It was a scene we see every day at the end of a team’s skate. The players form a circle with someone at center ice leading the post-practice stretch.
The Flyers’ team stretch on Sunday was different, and special. Oskar Lindblom was the one in the middle, eight months after he was diagnosed with Ewing sarcoma and six weeks after ringing the bell at the end of his cancer treatments.
As Lindblom helped close out Philadelphia’s skate ahead of Sunday’s Game 3 versus Montreal (8 p.m. ET; NBC), the stick taps grew louder and louder.
No words are necessary. #AnytimeAnywhere | @oskarlindblom pic.twitter.com/EyJxL5i5DM
— Philadelphia Flyers (@NHLFlyers) August 16, 2020
“The coaches were almost in tears,” said Flyers head coach Alain Vigneault of the scene. “When you think about everything that Oskar’s been through and everything our team’s been through, showing the support and going through the different stages to have him back. … Today was all about Oskar and the excitement to have him back with our group.”
Lindblom, who turned 24 on Saturday, entered the Toronto bubble over a week ago and Sunday was the first time he was able to rejoin his teammates. The forward, one of this season’s Masterton Trophy finalists, had gone home to Sweden after finishing treatment to see family and friends. The visit home was nice, but Lindblom said after a while he was itching to get back to skate.
Throughout his battle, Lindblom has had the support of the hockey world. Even Penguins owner Mario Lemieux, a fellow cancer survivor, reached out during his recovery. His teammates kept in constant contact with him, making sure he felt he was still a part of the team. That helped keep his spirits high and give him energy for his fight.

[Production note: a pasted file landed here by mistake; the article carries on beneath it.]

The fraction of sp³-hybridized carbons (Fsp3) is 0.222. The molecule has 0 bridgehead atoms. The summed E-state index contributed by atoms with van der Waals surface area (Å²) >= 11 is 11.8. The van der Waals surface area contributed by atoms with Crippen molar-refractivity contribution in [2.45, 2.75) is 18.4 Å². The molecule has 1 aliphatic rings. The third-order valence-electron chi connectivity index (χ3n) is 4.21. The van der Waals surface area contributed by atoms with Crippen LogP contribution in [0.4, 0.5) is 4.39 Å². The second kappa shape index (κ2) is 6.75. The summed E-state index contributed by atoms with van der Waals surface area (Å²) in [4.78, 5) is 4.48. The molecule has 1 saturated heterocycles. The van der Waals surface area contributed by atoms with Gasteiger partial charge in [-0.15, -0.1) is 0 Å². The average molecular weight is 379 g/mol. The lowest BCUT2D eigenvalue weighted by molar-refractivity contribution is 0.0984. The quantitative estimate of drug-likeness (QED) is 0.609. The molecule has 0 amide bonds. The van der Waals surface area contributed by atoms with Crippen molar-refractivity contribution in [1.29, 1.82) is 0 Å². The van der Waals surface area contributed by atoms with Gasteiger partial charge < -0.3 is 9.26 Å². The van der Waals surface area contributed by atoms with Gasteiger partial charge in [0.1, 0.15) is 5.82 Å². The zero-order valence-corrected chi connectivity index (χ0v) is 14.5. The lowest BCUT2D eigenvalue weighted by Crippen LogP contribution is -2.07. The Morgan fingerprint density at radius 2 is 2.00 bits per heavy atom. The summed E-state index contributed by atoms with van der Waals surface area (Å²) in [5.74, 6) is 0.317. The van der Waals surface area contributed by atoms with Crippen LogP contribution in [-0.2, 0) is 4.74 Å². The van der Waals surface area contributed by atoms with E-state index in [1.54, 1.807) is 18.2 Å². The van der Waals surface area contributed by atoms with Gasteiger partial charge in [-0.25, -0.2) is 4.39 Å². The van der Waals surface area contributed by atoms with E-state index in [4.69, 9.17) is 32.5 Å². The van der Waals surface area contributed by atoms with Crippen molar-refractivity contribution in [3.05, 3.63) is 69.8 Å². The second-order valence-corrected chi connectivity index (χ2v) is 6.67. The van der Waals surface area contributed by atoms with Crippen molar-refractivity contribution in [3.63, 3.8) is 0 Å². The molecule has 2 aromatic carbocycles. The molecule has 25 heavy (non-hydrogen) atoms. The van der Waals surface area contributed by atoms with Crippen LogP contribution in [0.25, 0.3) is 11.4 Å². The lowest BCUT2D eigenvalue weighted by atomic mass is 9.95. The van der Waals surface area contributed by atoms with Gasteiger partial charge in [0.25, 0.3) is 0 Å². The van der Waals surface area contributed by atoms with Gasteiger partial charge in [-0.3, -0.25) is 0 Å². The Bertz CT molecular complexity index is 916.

“Being around the boys is just the best thing for me right now, and I feel great,” said Lindblom, who last played Dec. 7.
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While Lindblom, who signed a three-year extension in July, can skate with the Flyers, the timeframe to play again is unknown. It could be a few practices or a few weeks. There will be regular conversations with the team medical staff about how he feels daily. For now, as much as he’d love to get into a game, he won’t rush anything.
“[I] need to feel strong enough that I can put myself in a situation where I’m good enough to play,” he said. “I don’t want to be out there if I’m not going to help the team or put myself in a tough spot. As long as I feel right and my body’s strong enough, I think I’ll put myself out there. Otherwise, I’ll keep practicing and work myself up.”
Even if Lindblom doesn’t play this postseason, the Flyers will benefit from having him around again. After watching from afar as he went through his cancer battle, his teammates will be inspired by his presence back on the ice.
“The group was obviously ecstatic to have him back even though it was just a morning skate,” said Vigneault. “Great young man, beautiful smile, happy to have him around.”
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Sean Leahy is a writer for Pro Hockey Talk on NBC Sports. Drop him a line at email@example.com or follow him on Twitter @Sean_Leahy.